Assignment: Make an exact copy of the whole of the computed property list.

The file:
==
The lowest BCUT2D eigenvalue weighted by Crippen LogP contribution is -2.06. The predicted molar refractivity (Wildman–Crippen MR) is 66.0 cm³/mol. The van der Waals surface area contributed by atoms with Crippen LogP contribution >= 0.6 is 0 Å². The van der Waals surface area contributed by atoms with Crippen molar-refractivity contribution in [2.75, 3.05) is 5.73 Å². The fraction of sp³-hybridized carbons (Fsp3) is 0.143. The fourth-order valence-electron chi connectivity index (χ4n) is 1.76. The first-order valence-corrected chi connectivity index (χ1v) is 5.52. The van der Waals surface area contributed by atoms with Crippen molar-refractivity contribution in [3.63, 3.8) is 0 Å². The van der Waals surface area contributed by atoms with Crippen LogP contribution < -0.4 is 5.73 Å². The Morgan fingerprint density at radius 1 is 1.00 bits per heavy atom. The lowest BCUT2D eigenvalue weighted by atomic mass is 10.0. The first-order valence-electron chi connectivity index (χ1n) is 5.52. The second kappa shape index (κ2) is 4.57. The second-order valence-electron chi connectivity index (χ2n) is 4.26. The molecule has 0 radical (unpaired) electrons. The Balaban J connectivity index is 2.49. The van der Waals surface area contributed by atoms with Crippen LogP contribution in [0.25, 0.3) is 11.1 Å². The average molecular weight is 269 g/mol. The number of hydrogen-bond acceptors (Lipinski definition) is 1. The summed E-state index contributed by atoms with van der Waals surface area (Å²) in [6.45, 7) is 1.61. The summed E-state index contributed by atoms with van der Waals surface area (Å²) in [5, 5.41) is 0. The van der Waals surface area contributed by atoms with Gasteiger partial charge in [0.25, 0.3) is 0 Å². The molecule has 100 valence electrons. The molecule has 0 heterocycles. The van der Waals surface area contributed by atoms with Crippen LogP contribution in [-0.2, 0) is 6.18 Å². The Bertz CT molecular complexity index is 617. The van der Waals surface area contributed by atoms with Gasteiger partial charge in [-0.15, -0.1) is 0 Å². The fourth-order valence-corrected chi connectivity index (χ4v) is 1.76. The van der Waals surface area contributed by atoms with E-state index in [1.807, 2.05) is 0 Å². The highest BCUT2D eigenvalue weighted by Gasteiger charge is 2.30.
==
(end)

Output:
The lowest BCUT2D eigenvalue weighted by Crippen LogP contribution is -2.06. The predicted molar refractivity (Wildman–Crippen MR) is 66.0 cm³/mol. The van der Waals surface area contributed by atoms with Crippen LogP contribution >= 0.6 is 0 Å². The van der Waals surface area contributed by atoms with Crippen molar-refractivity contribution in [2.75, 3.05) is 5.73 Å². The fraction of sp³-hybridized carbons (Fsp3) is 0.143. The fourth-order valence-electron chi connectivity index (χ4n) is 1.76. The first-order valence-corrected chi connectivity index (χ1v) is 5.52. The van der Waals surface area contributed by atoms with Crippen molar-refractivity contribution in [3.63, 3.8) is 0 Å². The van der Waals surface area contributed by atoms with Crippen LogP contribution < -0.4 is 5.73 Å². The Morgan fingerprint density at radius 1 is 1.00 bits per heavy atom. The lowest BCUT2D eigenvalue weighted by atomic mass is 10.0. The first-order valence-electron chi connectivity index (χ1n) is 5.52. The second kappa shape index (κ2) is 4.57. The second-order valence-electron chi connectivity index (χ2n) is 4.26. The molecule has 0 radical (unpaired) electrons. The Balaban J connectivity index is 2.49. The van der Waals surface area contributed by atoms with Crippen LogP contribution in [0.25, 0.3) is 11.1 Å². The average molecular weight is 269 g/mol. The number of hydrogen-bond acceptors (Lipinski definition) is 1. The summed E-state index contributed by atoms with van der Waals surface area (Å²) in [6.45, 7) is 1.61. The summed E-state index contributed by atoms with van der Waals surface area (Å²) in [5, 5.41) is 0. The van der Waals surface area contributed by atoms with Gasteiger partial charge in [0.25, 0.3) is 0 Å². The molecule has 100 valence electrons. The molecule has 0 heterocycles. The van der Waals surface area contributed by atoms with Crippen LogP contribution in [-0.2, 0) is 6.18 Å². The Bertz CT molecular complexity index is 617. The van der Waals surface area contributed by atoms with Gasteiger partial charge in [-0.15, -0.1) is 0 Å². The fourth-order valence-corrected chi connectivity index (χ4v) is 1.76. The van der Waals surface area contributed by atoms with E-state index in [1.807, 2.05) is 0 Å². The highest BCUT2D eigenvalue weighted by Gasteiger charge is 2.30.